Memorial Day Rest

Work up at 11:00AM today, only because Kelly called me for help on her computer. Ah, bliss. Pure bliss. Too bad there is school tomorrow. Helped her with her evil Wintel system for an hour and a half, in exchange for some pizza. Her computer is muey el screwedo, as it refuses to do basically anything, alternates between seeing the CD drive and not, and messes with its partitions so that drive letters constantly change. Typical Windows crap. I’m glad I have a Mac.

Anyway, the Brownsteins have a Memorial Day barbecue today, but I’m skipping it both because I don’t know any of the attendees and I have a boatload of English and Math homework to complete. I’m working on an audio-documentary-thingy in multi-genre form about my memories of high school. I’ve interviewed my grandparents and Aunt Linda about their high school days and its interesting what they remember and what memories conflict. I hope to cut it all together into a nice program today, and then probably put it online.

Worldwide Wireless

I predicted it long ago but finally it is becoming a reality. Curious as to what cell phone rates are these days, I visited my local mega-corp (Verizon) to check on the pricing. It seems that my antiquated plan at US$25/month can be upgraded for another plan at the same price that gives me more minutes, and makes all of them nationwide. So yeah, I did it, even though it meant renewing my contract for another year. I know I should have checked out the alternatives, but the lack of standardization in the American cellular phone market means that all my current equipment would have been useless.

What I see here is the move, not only to a world without wires, but without conventional borders. Think about it – I can be anywhere in the 50 United States, you can call me, and I’ll get it. Once this expands, as I know it is doing across Europe, we will have a dream – no more tapestry of conflicting services, no more multiple standards. Just one phone, taken with you everywhere you go, with your own personal number that you can keep for life, and communicators costs dropping to near nothing. Voice-over-IP (VoIP) technology is doing this. PCS is doing this. Most of all, mega-mergers are doing this. ::sigh:: With every advancement comes a price. This time, we get a lack of options, bad support, and no real way to use market forces to vote. As we become increasingly reliant on a single phone number or IP address or whatever for all global communication, we will be reluctant to change services. I mean, think about it – who likes changing ISPs these days? you lose your e-mail account, and there is no real redirection option. Now think if ALL of your communications went to one point, and suddenly you switched companies – everything gone. Poof!

My solution? I’m not sure, but I think a mandated call-forwarding option, reasonably priced, should be required. Also, I’m hoping that alternative services for routing communications, similar to Hotmail, can be created in the VoIP space. And no, I’m not quite sure how this would work just yet.

On Ducks and Pools

It might be prudent to elaborate on the ducks, so that I will do. See, for a while two ducks would land off-and-on in our pool and swim around a bit. We would always chase them away so as to avoid duck dropping and the mess that they entail. So one day, my dad found the remains of a duck, presumed eaten by coyotes. Shortly after this the other duck disappeared into the bushes. A few days later, presto! Ten new baby ducklings crawled out.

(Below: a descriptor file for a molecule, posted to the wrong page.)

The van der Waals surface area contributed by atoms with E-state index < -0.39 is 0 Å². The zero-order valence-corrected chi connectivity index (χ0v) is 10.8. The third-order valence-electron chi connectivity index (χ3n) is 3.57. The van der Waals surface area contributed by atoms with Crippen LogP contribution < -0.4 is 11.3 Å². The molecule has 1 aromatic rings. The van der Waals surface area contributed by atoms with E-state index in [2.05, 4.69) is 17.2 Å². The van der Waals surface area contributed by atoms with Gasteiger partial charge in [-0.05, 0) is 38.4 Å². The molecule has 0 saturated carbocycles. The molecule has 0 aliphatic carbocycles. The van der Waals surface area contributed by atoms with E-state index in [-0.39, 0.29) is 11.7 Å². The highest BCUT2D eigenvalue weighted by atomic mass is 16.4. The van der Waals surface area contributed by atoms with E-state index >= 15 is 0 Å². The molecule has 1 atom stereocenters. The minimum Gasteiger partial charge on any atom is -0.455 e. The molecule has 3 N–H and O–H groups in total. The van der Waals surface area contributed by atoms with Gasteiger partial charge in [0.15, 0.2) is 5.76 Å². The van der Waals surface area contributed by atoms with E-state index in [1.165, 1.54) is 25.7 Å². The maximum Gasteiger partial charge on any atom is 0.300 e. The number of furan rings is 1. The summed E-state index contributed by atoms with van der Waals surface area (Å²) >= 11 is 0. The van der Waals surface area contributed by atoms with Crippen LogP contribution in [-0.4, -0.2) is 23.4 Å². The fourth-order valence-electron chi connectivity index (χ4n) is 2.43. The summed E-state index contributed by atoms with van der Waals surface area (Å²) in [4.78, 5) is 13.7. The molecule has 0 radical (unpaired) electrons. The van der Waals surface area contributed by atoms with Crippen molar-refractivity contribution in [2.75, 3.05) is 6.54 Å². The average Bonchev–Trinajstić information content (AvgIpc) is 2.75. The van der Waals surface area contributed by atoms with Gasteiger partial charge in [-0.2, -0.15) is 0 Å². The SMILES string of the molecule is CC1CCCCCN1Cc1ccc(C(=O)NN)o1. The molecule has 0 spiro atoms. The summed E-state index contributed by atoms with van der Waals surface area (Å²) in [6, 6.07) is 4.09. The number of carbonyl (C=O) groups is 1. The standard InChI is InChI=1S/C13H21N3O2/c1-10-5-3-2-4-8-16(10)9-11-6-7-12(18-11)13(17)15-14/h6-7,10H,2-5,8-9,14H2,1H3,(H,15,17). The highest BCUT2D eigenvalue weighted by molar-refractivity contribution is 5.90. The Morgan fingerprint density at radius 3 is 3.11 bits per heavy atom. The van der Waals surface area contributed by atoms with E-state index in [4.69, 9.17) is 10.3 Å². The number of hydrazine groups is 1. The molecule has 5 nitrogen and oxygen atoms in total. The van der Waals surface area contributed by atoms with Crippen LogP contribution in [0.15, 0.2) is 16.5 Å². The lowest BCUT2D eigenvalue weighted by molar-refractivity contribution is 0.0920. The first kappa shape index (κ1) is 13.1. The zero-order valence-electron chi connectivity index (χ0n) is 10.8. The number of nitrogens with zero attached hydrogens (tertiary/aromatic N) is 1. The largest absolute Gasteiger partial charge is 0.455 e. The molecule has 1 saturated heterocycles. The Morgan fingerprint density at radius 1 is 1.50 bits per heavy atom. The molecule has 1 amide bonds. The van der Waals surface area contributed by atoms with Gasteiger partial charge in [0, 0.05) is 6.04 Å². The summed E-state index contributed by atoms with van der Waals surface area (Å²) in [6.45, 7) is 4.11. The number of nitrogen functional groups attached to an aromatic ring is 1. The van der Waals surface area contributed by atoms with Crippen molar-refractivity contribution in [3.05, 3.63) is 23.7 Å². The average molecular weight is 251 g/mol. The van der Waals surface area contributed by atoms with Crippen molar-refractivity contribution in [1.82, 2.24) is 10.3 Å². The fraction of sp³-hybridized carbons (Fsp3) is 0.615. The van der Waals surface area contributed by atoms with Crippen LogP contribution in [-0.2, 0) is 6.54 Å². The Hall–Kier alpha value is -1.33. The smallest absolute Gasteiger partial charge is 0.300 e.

These little cuties swam around the pool all day, taking time out to walk around on the deck, following their mother’s lead. Of course, this sightseeing required the physical act of getting out of the pool, and thus the phenomenon of a few bent beaks and many damaged ducky egos as the poor creatures continually banged against the walls of the pool as they attempted to jump out. They did eventually make it though, and had fun wandering through the bushes and quacking at me and hiding behind their mother when I came too close.

So anyway, four days ago all eleven of them disappeared, which is odd since I don’t think that ducks can learn to fly that quickly, and they certainly weren’t any good at scaling hills on foot. I can assume either that they were somehow all eaten, that they are in hibernation in our bushes, or perhaps they all climbed on momma’s back and took a plane ride. Perhaps there is some deep significance to the ducks, but it will be left as an exercise to the reader. Anyway, I keep a lookout for them, just in case they choose to return.

First Day On the Blog

If everyone else is doing it, why not me? Seeing as I’m leaving for college come the end of summer, right now seemed (seems) like an ideal time to start a weblog of my pursuits for all interested parties. So I did a bit of searching, grabbed a little PHP script, modified it a bunch, and voila! I am joined by my cat Sammy (on my lap), who is providing moral support. For those of you that don’t get it, the name Silverman is composed of two parts – silver, and man. Now, the chemical symbol for the element silver is Ag. There is no chemical symbol for man. We shall ignore that and just focus on the silver, making this, thus, the AgBlog, the weblog/journal/thing of Danny Silverman. Make sense? Okay then.

I expect the grandparents and my Aunt Linda this evening for a nice barbecue. We were planning on something exciting involving fish, but we decided chicken and hotdogs would be easier, even though none of us really likes hot dogs much. Well, take that back, I think Sammy likes hotdogs.

The ducks in our pool have now been gone for four days, and it doesn’t look like they are coming back. ::sigh::